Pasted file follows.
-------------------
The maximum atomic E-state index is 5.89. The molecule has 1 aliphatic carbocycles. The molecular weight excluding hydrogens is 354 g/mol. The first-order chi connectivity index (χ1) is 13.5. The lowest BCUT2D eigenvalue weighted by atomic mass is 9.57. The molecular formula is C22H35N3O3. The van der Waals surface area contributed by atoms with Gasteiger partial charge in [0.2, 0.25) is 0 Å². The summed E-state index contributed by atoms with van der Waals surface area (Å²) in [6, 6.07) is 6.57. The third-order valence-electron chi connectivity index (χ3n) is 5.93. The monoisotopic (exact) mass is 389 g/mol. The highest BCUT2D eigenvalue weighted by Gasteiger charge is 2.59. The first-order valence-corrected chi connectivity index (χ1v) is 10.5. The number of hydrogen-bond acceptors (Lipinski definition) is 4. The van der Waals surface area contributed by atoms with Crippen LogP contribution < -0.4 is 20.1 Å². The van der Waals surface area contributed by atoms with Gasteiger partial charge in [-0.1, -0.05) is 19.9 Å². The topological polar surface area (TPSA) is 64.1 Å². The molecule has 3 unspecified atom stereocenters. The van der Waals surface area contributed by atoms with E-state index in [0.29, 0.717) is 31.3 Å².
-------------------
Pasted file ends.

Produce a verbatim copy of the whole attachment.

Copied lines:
The maximum atomic E-state index is 5.89. The molecule has 1 aliphatic carbocycles. The molecular weight excluding hydrogens is 354 g/mol. The first-order chi connectivity index (χ1) is 13.5. The lowest BCUT2D eigenvalue weighted by atomic mass is 9.57. The molecular formula is C22H35N3O3. The van der Waals surface area contributed by atoms with Gasteiger partial charge in [0.2, 0.25) is 0 Å². The summed E-state index contributed by atoms with van der Waals surface area (Å²) in [6, 6.07) is 6.57. The third-order valence-electron chi connectivity index (χ3n) is 5.93. The monoisotopic (exact) mass is 389 g/mol. The highest BCUT2D eigenvalue weighted by Gasteiger charge is 2.59. The first-order valence-corrected chi connectivity index (χ1v) is 10.5. The number of hydrogen-bond acceptors (Lipinski definition) is 4. The van der Waals surface area contributed by atoms with Crippen LogP contribution < -0.4 is 20.1 Å². The van der Waals surface area contributed by atoms with Gasteiger partial charge in [-0.1, -0.05) is 19.9 Å². The topological polar surface area (TPSA) is 64.1 Å². The molecule has 3 unspecified atom stereocenters. The van der Waals surface area contributed by atoms with E-state index in [0.29, 0.717) is 31.3 Å².